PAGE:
Germany's largest city and capital, Berlin has appeared in historical records since the 14th century, and has been a capital city of the surrounding kingdom, empire, or nation since the beginning of the 18th century. Like many capital cities, Berlin has seen its share of strife.
Shortly after World War II bombings devastated the city, Cold War superpowers divided it into East and West Berlin. Between August 1961 and November 1989, a wall running though the city reinforced the political divide. After a reduction in tensions between East and West allowed Berliners to cross the wall, it was torn eventually down.
This image, acquired by the Advanced Spaceborne Thermal Emission and Reflection Radiometer (ASTER) on NASA's Terra satellite on October 15, 2005, shows a portion of the city where the Berlin Wall once divided it. The remains of the wall can be discerned most easily near the eastern edge of Tiergarten as a fuzzy gray line. This park was largely deforested for firewood after World War II, but today is lush and green compared to its urbanized surroundings. Just east of the park is Brandenburg Gate. Built near the end of the 18th century, this gate once served as a formal entrance to the city of Berlin, but the Berlin Wall temporarily forced its closure.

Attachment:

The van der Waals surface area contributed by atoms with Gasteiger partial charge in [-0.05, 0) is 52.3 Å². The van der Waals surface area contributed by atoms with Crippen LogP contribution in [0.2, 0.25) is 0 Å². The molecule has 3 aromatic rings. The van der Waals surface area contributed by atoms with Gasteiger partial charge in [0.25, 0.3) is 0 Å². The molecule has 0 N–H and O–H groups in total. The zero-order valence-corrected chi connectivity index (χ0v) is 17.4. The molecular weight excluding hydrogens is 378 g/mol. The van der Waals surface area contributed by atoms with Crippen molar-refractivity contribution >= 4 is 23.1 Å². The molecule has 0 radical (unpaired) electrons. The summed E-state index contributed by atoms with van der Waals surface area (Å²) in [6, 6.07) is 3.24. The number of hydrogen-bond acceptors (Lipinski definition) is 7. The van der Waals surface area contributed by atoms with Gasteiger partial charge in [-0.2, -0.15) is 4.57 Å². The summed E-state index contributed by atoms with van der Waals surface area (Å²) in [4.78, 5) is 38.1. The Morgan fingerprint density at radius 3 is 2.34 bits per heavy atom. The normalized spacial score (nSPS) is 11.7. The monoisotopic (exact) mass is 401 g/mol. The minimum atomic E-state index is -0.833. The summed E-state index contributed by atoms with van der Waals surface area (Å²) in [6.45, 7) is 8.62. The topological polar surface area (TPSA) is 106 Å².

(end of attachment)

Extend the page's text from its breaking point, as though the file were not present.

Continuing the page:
Gray or brown colors, straight lines, and sharp angles provide the characteristic indications of urban settings. Pockets of trees or other vegetation make a green checkerboard among streets and buildings. Among the city's interesting buildings is the Reichstag, the building that houses the German parliament. North of the park, the Spree River meanders through the heart of Berlin. Canals stretch northward in an arc from the river.